• 1/2 t salt
  • 1/2 c walnuts chopped and toasted (or if you’re like me you don’t toast, forget to put them in the batter and then put them on top where they will toast in the oven and then think you’re awesome for doing that)

Preheat oven to 375 with rack set in middle of oven. Coat a small loaf pan (mine was 8 x 4, standard is fine, but your loaf will be shorter). Shred zucchini on large holes (I used a food processor)l Place zucchini in strainer. Sprinkle with a little salt and stir to distribute the salt. The salt will pull the liquid out of the veg. Let drain for at least 15 minutes. Wrap a tea towel (or paper if that’s all ya got) around the zucchini and squeeze the remaining water out. Be astonished by the amount of water in that veg. No, you can’t skip that step. Whisk coconut milk, maple syrup, applesauce, coconut oil, flax eggs and lemon juice together in a bowl. Whisk dry ingredients in a large bowl. Fold the zucchini and the wet ingredients into the dry ingredients until just combined. Do not over mix (yeah, I don’t know why either).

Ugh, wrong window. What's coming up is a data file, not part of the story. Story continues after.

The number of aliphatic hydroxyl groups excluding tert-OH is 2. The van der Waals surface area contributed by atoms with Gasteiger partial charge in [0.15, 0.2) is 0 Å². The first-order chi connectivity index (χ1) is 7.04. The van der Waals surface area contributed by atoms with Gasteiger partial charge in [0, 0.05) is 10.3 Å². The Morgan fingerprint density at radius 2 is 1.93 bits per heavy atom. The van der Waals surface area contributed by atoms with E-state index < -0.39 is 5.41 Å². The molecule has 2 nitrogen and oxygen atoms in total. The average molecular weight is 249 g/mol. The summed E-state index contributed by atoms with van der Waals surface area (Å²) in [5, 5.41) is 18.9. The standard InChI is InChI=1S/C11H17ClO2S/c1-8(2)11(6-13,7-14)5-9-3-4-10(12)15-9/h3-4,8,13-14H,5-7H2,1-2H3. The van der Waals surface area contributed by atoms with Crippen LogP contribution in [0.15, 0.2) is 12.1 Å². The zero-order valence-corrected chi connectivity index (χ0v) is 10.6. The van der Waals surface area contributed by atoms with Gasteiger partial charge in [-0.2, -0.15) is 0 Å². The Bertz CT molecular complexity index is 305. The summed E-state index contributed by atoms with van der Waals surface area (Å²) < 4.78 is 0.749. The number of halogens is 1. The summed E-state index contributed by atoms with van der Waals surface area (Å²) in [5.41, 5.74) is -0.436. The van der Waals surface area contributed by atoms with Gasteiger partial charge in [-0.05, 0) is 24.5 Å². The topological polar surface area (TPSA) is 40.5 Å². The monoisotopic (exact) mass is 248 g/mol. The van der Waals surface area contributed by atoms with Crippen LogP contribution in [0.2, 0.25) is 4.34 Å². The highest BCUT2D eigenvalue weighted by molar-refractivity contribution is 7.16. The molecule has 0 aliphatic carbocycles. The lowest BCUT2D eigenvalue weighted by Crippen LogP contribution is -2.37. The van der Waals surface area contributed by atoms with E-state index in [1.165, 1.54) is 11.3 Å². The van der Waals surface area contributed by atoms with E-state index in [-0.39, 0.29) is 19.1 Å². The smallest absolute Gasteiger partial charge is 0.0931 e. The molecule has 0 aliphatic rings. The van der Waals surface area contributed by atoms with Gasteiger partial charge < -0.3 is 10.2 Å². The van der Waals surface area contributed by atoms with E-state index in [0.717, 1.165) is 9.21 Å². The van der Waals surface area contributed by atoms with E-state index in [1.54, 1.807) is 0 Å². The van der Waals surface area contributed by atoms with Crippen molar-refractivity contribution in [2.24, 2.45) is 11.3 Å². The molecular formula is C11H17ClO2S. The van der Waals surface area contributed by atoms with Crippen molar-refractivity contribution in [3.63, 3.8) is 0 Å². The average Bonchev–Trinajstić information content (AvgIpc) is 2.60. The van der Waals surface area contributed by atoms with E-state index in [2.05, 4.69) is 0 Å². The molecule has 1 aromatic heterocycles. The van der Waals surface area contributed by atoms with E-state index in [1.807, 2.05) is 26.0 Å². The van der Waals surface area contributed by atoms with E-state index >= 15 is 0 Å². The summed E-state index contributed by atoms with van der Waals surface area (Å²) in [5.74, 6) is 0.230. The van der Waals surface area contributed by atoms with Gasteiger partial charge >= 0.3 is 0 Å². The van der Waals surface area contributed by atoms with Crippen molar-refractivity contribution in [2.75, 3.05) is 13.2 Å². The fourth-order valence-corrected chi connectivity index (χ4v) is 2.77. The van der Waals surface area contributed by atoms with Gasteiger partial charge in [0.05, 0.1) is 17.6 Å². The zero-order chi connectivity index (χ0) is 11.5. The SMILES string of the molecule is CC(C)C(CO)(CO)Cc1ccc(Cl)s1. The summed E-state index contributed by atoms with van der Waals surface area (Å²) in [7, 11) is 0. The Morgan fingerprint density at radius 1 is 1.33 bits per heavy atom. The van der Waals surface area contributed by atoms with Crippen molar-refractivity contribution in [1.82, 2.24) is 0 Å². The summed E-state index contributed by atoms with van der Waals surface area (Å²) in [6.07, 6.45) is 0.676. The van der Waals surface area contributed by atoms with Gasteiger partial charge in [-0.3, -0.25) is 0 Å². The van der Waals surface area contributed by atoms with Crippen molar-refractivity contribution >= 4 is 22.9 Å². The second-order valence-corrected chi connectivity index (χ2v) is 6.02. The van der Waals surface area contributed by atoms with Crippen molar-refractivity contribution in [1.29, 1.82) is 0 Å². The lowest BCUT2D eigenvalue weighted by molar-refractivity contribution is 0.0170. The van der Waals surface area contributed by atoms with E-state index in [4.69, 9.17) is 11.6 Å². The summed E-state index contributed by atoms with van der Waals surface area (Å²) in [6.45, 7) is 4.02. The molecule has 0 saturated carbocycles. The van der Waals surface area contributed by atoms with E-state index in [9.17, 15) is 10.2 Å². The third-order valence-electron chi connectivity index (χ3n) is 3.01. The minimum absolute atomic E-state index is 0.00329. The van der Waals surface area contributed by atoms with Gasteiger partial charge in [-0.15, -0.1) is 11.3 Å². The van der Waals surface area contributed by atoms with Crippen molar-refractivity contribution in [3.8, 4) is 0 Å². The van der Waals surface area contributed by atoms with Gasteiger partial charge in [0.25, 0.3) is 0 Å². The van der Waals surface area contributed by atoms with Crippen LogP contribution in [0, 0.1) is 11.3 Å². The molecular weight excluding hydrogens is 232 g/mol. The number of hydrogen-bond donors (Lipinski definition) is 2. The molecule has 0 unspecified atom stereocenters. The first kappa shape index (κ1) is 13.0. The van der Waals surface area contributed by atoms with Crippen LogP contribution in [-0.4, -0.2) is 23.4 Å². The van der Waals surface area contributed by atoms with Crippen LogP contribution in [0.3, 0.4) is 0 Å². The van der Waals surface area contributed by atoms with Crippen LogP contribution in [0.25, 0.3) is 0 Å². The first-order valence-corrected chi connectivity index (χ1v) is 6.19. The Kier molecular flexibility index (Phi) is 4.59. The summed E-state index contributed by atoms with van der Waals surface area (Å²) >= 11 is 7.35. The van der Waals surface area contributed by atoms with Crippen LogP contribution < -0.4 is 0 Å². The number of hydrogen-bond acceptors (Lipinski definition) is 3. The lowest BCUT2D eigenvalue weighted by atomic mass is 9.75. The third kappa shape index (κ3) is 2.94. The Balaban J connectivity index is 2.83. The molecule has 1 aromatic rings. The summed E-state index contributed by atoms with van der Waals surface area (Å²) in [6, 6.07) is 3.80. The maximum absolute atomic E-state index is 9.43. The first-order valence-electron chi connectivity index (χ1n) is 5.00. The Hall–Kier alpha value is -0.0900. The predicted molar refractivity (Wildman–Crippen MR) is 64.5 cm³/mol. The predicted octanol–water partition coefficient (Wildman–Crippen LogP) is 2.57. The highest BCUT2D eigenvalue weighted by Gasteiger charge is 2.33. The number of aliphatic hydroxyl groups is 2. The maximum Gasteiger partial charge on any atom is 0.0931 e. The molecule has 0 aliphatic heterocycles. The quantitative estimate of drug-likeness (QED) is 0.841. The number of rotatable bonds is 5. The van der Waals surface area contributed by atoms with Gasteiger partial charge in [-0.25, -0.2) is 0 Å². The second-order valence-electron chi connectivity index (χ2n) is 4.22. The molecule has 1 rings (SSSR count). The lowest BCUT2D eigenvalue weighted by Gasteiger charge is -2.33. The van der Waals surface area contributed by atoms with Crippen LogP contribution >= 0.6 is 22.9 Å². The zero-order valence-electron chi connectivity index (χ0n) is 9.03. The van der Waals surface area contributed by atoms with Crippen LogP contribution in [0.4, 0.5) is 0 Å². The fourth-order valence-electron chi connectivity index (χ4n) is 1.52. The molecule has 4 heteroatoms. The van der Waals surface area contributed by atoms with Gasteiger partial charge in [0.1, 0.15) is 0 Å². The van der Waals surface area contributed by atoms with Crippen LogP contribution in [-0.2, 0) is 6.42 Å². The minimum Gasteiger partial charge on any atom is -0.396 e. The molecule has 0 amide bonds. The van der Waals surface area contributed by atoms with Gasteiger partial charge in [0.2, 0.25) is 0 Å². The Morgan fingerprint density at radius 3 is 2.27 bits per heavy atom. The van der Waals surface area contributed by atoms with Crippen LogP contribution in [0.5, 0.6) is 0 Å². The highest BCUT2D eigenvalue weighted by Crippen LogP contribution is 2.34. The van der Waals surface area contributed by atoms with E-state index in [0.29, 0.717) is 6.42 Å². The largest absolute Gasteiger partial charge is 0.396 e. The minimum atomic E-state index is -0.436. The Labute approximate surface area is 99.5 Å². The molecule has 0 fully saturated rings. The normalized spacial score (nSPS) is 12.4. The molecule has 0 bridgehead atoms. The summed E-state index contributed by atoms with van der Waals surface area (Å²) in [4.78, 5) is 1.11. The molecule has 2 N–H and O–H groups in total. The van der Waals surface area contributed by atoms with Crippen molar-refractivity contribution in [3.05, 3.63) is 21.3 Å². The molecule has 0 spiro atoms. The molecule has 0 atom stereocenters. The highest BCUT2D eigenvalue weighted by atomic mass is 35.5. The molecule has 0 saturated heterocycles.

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Scrape batter into loaf pan. Bake until golden brown and toothpick comes out clean – or until it feels right to you (that’s my test, a little press in the middle with my finger), should be about an hour. Let cool in pan for 10 minutes. Continue cooling on wire rack for at least an hour, being sure to have a taste while it’s still warm. Super yum.